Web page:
The renowned Fairmount The Norfolk is set to reopen its doors to customers in April 2022 after staying out of business for 21 months.
Nairobi’s iconic hotel shut its doors in 2020 in the wake of the coronavirus virus pandemic which created a dent in its finances and resolved to dismiss all of its employees.
French hospitality giant Accor, who owns the hotel, said that they will reopen next month and they are now ready to host guests.
“We are pleased to announce that Fairmont the Norfolk will reopen on April 1, 2022 to welcome guests and visitors,” said Accor Kenya country general manager Mehdi Morad in a notice
“The hotel and Accor regional team have worked closely together to reopen the hotel and its facilities.”
Workers protested the layoffs, claiming that they were illegal and in violation of a previous agreement between them and management.
Closure of The Norfolk was the clearest pointer to the struggles the hospitality industry was facing as other major brands suffered from a lack of business due to the virus.
Its reopening, however, comes against the backdrop of improved activities in the hospitality sector as countries begin to ease coronavirus restrictions.
An average 96 percent of hotels are back to business compared to 81 percent in April, pointing to the continued recovery of the hospitality sector.
According to Monetary Policy Committee (MPC) hotel survey released in August last year, employment in the sector improved in June to 62 percent of the pre-COVID-19 levels, up from 49 percent in April.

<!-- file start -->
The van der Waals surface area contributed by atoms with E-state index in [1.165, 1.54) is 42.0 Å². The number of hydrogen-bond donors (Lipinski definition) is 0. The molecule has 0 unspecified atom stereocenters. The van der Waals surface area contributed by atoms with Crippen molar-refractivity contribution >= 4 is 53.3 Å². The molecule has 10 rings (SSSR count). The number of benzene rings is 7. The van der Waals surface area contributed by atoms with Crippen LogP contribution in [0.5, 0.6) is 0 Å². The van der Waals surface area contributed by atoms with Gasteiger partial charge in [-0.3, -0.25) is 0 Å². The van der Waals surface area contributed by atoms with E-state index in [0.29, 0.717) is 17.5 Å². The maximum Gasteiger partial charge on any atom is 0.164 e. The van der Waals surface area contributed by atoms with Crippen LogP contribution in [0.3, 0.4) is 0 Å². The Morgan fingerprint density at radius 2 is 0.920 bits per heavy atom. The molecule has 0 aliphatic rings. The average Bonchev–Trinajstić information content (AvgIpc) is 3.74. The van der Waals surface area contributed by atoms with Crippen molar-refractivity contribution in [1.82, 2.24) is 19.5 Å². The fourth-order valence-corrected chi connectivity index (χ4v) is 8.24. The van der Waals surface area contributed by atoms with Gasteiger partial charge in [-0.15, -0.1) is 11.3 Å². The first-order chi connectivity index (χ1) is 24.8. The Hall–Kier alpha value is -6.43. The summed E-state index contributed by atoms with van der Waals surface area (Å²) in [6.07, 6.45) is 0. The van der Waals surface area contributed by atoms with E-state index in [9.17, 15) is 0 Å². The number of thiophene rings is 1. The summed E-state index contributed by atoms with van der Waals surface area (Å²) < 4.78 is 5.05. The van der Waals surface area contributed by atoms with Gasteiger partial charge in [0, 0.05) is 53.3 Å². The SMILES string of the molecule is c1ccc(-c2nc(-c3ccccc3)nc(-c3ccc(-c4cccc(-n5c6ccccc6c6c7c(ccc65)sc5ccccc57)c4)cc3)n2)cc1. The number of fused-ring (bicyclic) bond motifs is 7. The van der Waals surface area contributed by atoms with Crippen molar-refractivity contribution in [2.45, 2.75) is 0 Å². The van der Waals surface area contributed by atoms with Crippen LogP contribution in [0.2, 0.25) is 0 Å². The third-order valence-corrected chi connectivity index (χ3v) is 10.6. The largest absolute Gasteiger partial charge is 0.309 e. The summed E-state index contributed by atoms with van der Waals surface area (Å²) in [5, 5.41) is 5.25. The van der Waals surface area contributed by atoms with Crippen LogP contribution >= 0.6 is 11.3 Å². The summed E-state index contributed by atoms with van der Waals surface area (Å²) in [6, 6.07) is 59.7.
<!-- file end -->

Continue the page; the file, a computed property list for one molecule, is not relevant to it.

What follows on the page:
Nairobi and Mombasa registered a higher average of bed occupancy and improved utilization of restaurants and conference services.
Activity in the sector is being driven by local guests who account for 80 percent of the total clientele who are seeking accommodation during the COVID-19 age compared to 20 percent who were foreign guests.
With international businesses now starting to kick off in the country due to the opening of foreign economies, Kenya’s tourism sector continues to witness activities for both international and local tourism subsectors.
“2022 will be a positive year we hope nothing erratic can come like the delta variant and the vaccine supply will be much better 2023, will be a recovery year are full recovery and back to bouncing to new targets will be 2024,” said Tourism Cabinet Secretary Najib Balala.
The recovery of the sector, however, still depends on the country’s ability to contain the virus.
Since the 1980s, Norfolk has changed hands multiple times, eventually falling under the Fairmont brand, which was later purchased by France’s Accor hotels.